I believe the reaction would be favourable in the medium to long term. How this is pursued is critical and I dread the idea that any such player, or players, are receiving guidance on this issue by people who are well intentioned but not au fait with certain realities around the sub-culture of the dressing room or Hate Crime in general. My own view is that bringing such players together would have merits prior to any public declaration. The issue is not merely about supporters or media reaction; we cannot ignore the fact that players, at least some, will have their own convictions on this and some will be not what we would hope.

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Lastly back to yourself and your career, how far do you think you could have gone in the game and any regrets that it didn’t happen? Or do you subscribe to the old saying that everything happens for a reason and where you are now is as a result of everything that’s happened in your life to this point?

I have come to accept that, in relation to natural talent, I was very blessed. When I was being repeatedly told from being very young that I would not only play professionally but would ascend to the highest levels of the game I found it somewhat hard to fathom, this perhaps owing to the fact that what I was able to produce did not take any meaningful effort. I am, however, mindful that this, in the context of the professional game, only brings an advantageous platform from which to make progress. I would have had to have been fortunate, hard working and able to mature before any elite level was reached and sustained. No regrets as such, I only played to 21 and managed to fill those embryonic years with some great memories, be that the game against West Ham, receiving a man of the match award when Zinedine Zidane was playing for the opposition, or featuring in Sunderland fans’ all time XI.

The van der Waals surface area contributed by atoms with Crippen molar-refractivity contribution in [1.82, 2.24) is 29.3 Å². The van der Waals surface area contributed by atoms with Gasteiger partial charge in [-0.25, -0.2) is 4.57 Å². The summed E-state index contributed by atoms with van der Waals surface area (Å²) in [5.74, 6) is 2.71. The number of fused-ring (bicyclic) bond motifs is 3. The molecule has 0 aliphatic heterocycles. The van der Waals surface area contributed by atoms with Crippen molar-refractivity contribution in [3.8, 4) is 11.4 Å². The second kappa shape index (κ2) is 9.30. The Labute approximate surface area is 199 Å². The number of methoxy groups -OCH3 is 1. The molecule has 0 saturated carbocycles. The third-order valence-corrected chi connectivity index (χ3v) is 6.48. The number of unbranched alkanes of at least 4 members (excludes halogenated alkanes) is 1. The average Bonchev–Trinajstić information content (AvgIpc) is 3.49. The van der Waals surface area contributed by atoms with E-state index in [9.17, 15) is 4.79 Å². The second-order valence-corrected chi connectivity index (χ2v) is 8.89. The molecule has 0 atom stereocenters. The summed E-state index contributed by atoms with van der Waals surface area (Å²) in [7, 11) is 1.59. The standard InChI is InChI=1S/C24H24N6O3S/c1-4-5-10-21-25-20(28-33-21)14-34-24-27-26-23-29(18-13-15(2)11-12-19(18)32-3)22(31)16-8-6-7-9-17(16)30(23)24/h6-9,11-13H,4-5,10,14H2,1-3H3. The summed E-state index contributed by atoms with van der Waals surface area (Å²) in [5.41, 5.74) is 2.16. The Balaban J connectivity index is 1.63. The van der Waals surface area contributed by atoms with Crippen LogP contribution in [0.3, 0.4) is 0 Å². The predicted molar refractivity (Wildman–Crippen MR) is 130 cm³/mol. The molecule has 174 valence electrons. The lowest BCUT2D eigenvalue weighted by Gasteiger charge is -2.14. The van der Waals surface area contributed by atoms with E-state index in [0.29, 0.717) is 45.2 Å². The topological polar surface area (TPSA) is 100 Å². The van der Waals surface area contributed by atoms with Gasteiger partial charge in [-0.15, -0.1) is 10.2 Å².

Thanks Kieron, it’s been insightful and a pleasure. We wish you all the best with your endeavours. If anybody wants to contact you/work with you or read your work online, how do they do so?

They can reach me through the Equality consultancy I run at contact@cici.org.uk. We are also on Twitter at @ciciequality

Also through Linkedin – http://uk.linkedin.com/pub/kieron-brady/89/54/447